Rob Vickers will make his 200th Falcons appearance this evening when he takes to the pitch at loose head prop.
A milestone that puts him in the company of the likes of fellow fan favourites Tom May and Micky Ward, it is a big achievement and one that fans will salute when he runs out this evening.
Vickers spoke with the official match day programme in the build up to the match against Harlequins in January about his career to date, with the following extracts shinign light on this club legend and stalwart.
“When you’re younger you play a game and the following day you can play again, but as you get older it takes two and three and four days to get the carcass all swung round and ready to go again!”
“To be honest though I don’t feel like that’s affecting my game; I feel great to play and they’re looking after and managing the older guys well which allows us all to be fresh and ready to go on game day.”
“I train with Scott Lawson which makes a big difference because we’re quite matched in what we’re doing. There’s no shying away from our ages but we’re definitely being well looked after.”
Vickers is also keen to credit Head of Conditioning Kevin McShane for his involvement in the training process, and in keeping every member of the squad match fit no matter what their age or position.
“Kev knows us and trusts that we know our bodies so if we say that we’re feeling great and want to push on a little bit he’ll let us go, or if we say that we’re tired and need to reign it in a little bit he lets that happen too. That’s come from working with him for a lot of years, and with understanding and respecting each other; neither of us demand things, we just talk and discuss and build a programme from there.”
With three tries to his name so far this season, the prop is developing a taste for important five pointers, even it they may not be amongst the team’s most expansive efforts, but as the front row comments, they all count!
“There are a lot of close range efforts on the score sheets – I’ll leave Sinoti Sinoti, Marcus, Alex and the rest of the backs to do all the fast stuff and we’ll each play to our strengths. My strength is to get into the gym and push over from a yard and a half maybe two… although they’re all worth the same number of points!”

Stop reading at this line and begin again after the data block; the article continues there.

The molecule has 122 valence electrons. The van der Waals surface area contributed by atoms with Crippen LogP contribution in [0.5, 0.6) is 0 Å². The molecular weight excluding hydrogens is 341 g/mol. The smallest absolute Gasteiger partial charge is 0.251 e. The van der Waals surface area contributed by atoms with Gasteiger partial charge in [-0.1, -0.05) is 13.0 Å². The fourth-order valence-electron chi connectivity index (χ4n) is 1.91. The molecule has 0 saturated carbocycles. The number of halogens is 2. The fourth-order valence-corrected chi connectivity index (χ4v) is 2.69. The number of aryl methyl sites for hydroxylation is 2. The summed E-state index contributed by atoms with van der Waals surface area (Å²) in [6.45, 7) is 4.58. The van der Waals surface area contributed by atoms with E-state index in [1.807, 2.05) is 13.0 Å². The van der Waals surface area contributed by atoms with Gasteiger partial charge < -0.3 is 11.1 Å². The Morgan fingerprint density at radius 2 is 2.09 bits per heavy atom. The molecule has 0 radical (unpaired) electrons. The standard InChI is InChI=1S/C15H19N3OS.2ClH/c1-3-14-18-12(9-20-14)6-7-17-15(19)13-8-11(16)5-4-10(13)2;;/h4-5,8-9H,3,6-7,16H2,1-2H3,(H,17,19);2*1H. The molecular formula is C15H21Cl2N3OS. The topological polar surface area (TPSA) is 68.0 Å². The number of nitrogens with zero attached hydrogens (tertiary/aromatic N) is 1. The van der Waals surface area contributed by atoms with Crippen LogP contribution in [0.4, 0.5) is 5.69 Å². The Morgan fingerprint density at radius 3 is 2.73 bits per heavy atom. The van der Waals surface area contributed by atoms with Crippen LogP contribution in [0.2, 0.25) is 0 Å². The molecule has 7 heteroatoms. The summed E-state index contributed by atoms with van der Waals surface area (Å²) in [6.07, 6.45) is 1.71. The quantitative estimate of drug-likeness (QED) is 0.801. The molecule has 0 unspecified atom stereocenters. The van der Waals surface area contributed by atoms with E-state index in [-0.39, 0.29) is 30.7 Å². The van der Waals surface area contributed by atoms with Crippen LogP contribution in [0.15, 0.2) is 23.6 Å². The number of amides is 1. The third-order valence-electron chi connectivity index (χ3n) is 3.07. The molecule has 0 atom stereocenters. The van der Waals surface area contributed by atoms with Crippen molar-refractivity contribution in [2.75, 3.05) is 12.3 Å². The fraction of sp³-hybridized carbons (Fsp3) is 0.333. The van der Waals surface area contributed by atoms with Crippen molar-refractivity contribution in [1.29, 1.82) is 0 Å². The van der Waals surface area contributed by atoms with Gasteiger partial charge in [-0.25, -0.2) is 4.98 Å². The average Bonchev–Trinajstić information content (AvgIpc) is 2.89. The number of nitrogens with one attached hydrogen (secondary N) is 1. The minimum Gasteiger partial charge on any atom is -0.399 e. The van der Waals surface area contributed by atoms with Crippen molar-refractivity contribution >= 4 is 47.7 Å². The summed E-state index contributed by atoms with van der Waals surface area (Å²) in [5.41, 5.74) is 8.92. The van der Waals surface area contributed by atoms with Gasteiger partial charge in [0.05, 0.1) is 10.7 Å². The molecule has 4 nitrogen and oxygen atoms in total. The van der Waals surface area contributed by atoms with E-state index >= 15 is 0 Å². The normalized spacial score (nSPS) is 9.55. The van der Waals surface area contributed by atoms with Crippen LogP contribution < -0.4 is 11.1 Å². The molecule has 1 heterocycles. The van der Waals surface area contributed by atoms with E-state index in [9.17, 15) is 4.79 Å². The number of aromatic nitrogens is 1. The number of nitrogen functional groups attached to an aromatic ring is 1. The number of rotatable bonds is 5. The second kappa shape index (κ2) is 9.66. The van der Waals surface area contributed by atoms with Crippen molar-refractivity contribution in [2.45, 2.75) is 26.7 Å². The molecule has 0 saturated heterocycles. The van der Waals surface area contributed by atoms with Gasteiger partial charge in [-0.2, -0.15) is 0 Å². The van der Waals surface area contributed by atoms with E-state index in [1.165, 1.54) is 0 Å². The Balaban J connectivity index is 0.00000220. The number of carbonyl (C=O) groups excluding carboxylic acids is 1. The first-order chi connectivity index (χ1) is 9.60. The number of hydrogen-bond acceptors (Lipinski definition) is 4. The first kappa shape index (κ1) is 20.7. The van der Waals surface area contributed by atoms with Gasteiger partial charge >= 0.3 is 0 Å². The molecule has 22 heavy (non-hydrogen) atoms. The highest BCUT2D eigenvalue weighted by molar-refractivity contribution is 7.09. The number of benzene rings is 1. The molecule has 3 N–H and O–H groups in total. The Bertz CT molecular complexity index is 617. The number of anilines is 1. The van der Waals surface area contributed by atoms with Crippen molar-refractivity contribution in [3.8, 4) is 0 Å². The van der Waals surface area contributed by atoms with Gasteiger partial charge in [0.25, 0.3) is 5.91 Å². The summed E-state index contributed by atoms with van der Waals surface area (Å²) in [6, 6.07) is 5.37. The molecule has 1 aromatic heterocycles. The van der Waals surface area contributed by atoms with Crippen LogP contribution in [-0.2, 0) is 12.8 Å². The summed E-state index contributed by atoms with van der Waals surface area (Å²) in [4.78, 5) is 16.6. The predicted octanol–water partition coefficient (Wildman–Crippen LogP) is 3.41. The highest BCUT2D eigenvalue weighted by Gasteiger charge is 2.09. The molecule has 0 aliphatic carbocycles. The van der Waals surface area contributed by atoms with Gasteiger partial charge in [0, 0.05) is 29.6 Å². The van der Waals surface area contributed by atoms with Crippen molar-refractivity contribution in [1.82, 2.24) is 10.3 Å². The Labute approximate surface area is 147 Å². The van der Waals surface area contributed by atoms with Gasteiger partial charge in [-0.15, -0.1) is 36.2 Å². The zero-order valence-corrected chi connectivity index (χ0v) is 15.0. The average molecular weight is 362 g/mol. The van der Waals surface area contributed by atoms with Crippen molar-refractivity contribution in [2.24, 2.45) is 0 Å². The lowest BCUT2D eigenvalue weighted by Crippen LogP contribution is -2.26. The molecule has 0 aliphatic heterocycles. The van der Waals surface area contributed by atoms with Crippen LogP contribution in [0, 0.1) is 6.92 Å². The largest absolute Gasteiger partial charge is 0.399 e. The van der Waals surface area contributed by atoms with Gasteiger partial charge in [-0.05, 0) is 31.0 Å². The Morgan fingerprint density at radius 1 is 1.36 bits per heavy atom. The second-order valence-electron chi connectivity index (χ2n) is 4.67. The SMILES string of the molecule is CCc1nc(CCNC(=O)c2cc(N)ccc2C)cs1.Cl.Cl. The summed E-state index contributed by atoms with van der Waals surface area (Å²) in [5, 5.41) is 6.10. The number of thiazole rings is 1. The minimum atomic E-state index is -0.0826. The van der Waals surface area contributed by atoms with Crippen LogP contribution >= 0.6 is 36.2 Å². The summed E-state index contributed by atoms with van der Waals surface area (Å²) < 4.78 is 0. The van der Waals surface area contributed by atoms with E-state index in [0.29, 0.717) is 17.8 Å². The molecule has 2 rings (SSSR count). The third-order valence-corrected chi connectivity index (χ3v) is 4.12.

The attacking brand of rugby for which they are becoming known may be amongst the more obvious changes to the Falcons set up in recent years, but Vickers is quick to highlight the evolution of the club overall in his decade at the stadium.
One of the most noticeable changes for Vickers himself was the move into a number one jersey after so many years at Hooker.
“It came about because I got a little bit older, a little bit fatter and a little bit slower. The coaches wanted a dynamic, running hooker who would win all of his line outs, and I didn’t tick any of those boxes at that particular time,” the Falcons’ stalwart jokes. “But again, without Micky Ward I don’t know if that would’ve happened, because his experience allowed me to learn something different.
“I played Prop as a schoolboy and moved to Hooker at University when I was about 13 stone wet through and too small to be a Prop. I work with some Under 15s in Durham and keep telling them that they’re still a few years away from their full physical development so don’t know where they’ll end up. There’s every chance they’ll change position, and those who may be a little bit behind right now could come through and change shape as they get older.
“That was true for me; I was 24 when I went full time, by which point I’d got up to a size close enough whereby I could train a little bit more and get the physical attributes I needed to have a go at this level. Then as I got older my body shape changed again and I still try and keep the running up but actually put a little bit of weight on there too and at the moment Prop is what’s working for me.”
Having enjoyed many years at Kingston Park, it seems fitting his 200th appearance comes at home, with the home crowd a significant factor for the Falcons, according to Vickers.
“It’s hugely important to play well at home, not only for picking up points when you have that advantage of knowing your surroundings, but also for keeping the fans coming in. We want as many people here as possible and if we’re playing good rugby and winning games then there’ll be more people coming back, which is hugely important.
“It’s the old cliché but the home crowd make a huge difference to any club and it’s the same here. When you start your warm up lap and hear the South Stand roar or come out of the tunnel and you see the West Stand full of people it makes a huge difference to players.
“Against Bath at the start of the year you could feel the crowd pushing you on, and playing to the South Stand at the end they just sort of draw you in there, which is great.
Tickets for tonight’s game are still available, with prices starting from £15 for adult standing and £25 for adult seating if booked before 5pm.
Ticket sales will continue up until kick off and can be bought by clicking here, calling 0871 226 6060 or visiting the Kingston Park box office.